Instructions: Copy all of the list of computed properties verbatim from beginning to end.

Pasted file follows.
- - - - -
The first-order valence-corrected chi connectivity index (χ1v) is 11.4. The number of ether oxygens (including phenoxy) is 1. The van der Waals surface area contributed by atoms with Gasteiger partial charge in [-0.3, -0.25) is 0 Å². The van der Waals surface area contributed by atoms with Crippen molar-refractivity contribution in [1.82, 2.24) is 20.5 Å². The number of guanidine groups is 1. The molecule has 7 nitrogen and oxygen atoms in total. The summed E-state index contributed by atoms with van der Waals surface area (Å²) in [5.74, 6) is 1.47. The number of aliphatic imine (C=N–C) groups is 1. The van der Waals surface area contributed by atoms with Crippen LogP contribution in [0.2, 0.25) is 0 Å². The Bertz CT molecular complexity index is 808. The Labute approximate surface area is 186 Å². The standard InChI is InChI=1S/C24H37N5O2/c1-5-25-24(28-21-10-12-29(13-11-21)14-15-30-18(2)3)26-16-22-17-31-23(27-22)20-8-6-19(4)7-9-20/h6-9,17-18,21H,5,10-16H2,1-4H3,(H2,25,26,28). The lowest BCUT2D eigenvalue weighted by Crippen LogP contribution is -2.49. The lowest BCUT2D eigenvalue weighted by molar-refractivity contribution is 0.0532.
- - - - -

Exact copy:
The first-order valence-corrected chi connectivity index (χ1v) is 11.4. The number of ether oxygens (including phenoxy) is 1. The van der Waals surface area contributed by atoms with Gasteiger partial charge in [-0.3, -0.25) is 0 Å². The van der Waals surface area contributed by atoms with Crippen molar-refractivity contribution in [1.82, 2.24) is 20.5 Å². The number of guanidine groups is 1. The molecule has 7 nitrogen and oxygen atoms in total. The summed E-state index contributed by atoms with van der Waals surface area (Å²) in [5.74, 6) is 1.47. The number of aliphatic imine (C=N–C) groups is 1. The van der Waals surface area contributed by atoms with Crippen LogP contribution in [0.2, 0.25) is 0 Å². The Bertz CT molecular complexity index is 808. The Labute approximate surface area is 186 Å². The standard InChI is InChI=1S/C24H37N5O2/c1-5-25-24(28-21-10-12-29(13-11-21)14-15-30-18(2)3)26-16-22-17-31-23(27-22)20-8-6-19(4)7-9-20/h6-9,17-18,21H,5,10-16H2,1-4H3,(H2,25,26,28). The lowest BCUT2D eigenvalue weighted by Crippen LogP contribution is -2.49. The lowest BCUT2D eigenvalue weighted by molar-refractivity contribution is 0.0532.